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November 2008 The Golden Age of Statistical Graphics
Michael Friendly
Statist. Sci. 23(4): 502-535 (November 2008). DOI: 10.1214/08-STS268

Abstract

Statistical graphics and data visualization have long histories, but their modern forms began only in the early 1800s. Between roughly 1850 and 1900 (±10), an explosive growth occurred in both the general use of graphic methods and the range of topics to which they were applied. Innovations were prodigious and some of the most exquisite graphics ever produced appeared, resulting in what may be called the “Golden Age of Statistical Graphics.”

In this article I trace the origins of this period in terms of the infrastructure required to produce this explosive growth: recognition of the importance of systematic data collection by the state; the rise of statistical theory and statistical thinking; enabling developments of technology; and inventions of novel methods to portray statistical data. To illustrate, I describe some specific contributions that give rise to the appellation “Golden Age.”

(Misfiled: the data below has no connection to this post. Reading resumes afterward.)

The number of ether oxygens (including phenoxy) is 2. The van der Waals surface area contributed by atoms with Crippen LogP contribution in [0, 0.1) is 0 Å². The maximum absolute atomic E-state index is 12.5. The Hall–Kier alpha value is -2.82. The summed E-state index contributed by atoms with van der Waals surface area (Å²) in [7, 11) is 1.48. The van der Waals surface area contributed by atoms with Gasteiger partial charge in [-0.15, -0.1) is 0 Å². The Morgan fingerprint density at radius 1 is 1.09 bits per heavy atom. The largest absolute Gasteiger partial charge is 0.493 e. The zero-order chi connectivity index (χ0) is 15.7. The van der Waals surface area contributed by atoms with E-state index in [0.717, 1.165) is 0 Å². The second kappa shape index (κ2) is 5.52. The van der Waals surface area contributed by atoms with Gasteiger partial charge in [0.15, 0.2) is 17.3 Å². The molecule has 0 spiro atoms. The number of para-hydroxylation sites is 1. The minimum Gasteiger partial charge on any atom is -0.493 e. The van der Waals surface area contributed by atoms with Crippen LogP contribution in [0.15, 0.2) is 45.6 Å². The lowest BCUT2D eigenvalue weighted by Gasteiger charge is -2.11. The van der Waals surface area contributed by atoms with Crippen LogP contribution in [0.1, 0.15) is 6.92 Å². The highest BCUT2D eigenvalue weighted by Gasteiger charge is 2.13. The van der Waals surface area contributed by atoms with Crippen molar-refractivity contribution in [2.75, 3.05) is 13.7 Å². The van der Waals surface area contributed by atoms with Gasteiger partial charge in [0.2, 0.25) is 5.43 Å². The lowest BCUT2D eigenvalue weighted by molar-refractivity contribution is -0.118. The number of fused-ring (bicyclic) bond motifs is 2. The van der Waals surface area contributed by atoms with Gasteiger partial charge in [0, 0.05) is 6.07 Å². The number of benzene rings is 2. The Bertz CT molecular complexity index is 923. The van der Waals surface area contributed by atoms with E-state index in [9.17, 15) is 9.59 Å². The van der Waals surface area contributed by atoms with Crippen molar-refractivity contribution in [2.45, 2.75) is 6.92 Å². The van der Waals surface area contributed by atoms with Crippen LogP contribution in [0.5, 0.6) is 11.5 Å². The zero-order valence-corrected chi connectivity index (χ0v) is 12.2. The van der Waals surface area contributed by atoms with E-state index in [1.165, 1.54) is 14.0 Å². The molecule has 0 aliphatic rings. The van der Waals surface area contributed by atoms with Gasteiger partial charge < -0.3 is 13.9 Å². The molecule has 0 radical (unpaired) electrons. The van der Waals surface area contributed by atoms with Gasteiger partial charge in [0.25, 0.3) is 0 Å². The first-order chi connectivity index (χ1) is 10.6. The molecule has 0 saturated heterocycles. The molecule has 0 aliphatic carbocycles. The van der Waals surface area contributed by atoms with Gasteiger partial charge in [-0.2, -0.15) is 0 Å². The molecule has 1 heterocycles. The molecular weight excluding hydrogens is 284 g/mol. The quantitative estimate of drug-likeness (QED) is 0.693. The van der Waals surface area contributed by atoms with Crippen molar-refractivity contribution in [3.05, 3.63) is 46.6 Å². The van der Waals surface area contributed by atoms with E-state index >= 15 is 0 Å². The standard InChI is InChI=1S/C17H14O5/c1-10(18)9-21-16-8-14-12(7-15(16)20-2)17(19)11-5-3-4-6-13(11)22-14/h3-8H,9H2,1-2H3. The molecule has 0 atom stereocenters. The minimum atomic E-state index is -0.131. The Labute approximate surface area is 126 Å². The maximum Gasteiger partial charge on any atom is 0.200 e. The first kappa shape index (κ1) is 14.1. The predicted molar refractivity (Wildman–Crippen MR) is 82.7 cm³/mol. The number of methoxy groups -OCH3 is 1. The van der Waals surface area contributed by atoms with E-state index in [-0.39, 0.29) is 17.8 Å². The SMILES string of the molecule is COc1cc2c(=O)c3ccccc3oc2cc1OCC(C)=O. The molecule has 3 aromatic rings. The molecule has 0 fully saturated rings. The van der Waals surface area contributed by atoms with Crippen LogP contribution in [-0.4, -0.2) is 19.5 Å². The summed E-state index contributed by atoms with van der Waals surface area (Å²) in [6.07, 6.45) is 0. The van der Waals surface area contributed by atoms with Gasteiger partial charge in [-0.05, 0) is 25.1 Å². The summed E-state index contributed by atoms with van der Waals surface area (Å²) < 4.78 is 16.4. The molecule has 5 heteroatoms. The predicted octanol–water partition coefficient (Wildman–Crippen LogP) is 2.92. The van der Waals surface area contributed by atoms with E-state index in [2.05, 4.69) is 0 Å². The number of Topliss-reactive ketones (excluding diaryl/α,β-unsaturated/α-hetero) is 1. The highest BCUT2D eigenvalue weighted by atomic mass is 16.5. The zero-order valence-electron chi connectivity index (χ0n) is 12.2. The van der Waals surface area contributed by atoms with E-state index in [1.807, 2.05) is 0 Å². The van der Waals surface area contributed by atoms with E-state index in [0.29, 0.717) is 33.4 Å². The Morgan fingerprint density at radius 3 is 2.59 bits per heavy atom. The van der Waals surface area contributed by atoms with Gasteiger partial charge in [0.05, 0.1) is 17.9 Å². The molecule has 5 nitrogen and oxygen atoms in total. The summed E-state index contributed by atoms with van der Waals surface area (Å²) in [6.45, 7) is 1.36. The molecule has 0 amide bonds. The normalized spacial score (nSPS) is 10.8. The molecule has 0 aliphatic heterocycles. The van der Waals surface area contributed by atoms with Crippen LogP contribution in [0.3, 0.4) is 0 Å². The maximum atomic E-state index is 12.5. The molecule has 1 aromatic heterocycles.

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Michael Friendly. "The Golden Age of Statistical Graphics." Statist. Sci. 23 (4) 502 - 535, November 2008. https://doi.org/10.1214/08-STS268

Information

Published: November 2008
First available in Project Euclid: 11 May 2009

zbMATH: 1329.62018
MathSciNet: MR2530548
Digital Object Identifier: 10.1214/08-STS268

Rights: Copyright © 2008 Institute of Mathematical Statistics

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Vol.23 • No. 4 • November 2008
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